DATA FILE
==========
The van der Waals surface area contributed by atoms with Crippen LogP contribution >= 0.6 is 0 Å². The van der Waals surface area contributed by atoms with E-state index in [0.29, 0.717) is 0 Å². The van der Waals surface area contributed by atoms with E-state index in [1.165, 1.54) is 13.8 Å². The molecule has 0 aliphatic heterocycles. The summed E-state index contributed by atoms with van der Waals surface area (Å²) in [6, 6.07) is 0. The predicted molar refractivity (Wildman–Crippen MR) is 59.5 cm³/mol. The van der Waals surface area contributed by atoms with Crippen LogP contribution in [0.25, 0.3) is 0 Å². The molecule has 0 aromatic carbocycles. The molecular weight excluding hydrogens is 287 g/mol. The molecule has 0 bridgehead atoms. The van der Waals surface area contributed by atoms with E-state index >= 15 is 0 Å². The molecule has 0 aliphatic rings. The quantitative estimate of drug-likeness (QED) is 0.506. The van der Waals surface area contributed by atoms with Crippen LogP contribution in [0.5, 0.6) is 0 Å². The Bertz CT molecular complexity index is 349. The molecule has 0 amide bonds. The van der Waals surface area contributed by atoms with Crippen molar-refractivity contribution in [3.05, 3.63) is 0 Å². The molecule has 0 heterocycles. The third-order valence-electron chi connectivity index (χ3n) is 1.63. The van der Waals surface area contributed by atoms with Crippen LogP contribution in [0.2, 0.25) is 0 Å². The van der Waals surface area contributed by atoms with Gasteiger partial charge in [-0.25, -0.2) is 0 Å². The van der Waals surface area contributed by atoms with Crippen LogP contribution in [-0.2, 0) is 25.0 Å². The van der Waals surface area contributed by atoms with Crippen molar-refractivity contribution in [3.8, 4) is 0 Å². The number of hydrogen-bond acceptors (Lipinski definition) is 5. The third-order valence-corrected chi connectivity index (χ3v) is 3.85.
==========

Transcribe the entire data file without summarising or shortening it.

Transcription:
The van der Waals surface area contributed by atoms with Crippen LogP contribution >= 0.6 is 0 Å². The van der Waals surface area contributed by atoms with E-state index in [0.29, 0.717) is 0 Å². The van der Waals surface area contributed by atoms with E-state index in [1.165, 1.54) is 13.8 Å². The molecule has 0 aliphatic heterocycles. The summed E-state index contributed by atoms with van der Waals surface area (Å²) in [6, 6.07) is 0. The predicted molar refractivity (Wildman–Crippen MR) is 59.5 cm³/mol. The van der Waals surface area contributed by atoms with Crippen LogP contribution in [0.25, 0.3) is 0 Å². The molecule has 0 aromatic carbocycles. The molecular weight excluding hydrogens is 287 g/mol. The molecule has 0 bridgehead atoms. The van der Waals surface area contributed by atoms with E-state index >= 15 is 0 Å². The molecule has 0 aliphatic rings. The quantitative estimate of drug-likeness (QED) is 0.506. The van der Waals surface area contributed by atoms with Crippen LogP contribution in [0.5, 0.6) is 0 Å². The Bertz CT molecular complexity index is 349. The molecule has 0 amide bonds. The van der Waals surface area contributed by atoms with Crippen molar-refractivity contribution in [3.05, 3.63) is 0 Å². The molecule has 0 heterocycles. The third-order valence-electron chi connectivity index (χ3n) is 1.63. The van der Waals surface area contributed by atoms with Crippen LogP contribution in [0.2, 0.25) is 0 Å². The van der Waals surface area contributed by atoms with Gasteiger partial charge in [-0.25, -0.2) is 0 Å². The van der Waals surface area contributed by atoms with Crippen LogP contribution in [-0.2, 0) is 25.0 Å². The van der Waals surface area contributed by atoms with Crippen molar-refractivity contribution in [3.8, 4) is 0 Å². The number of hydrogen-bond acceptors (Lipinski definition) is 5. The third-order valence-corrected chi connectivity index (χ3v) is 3.85.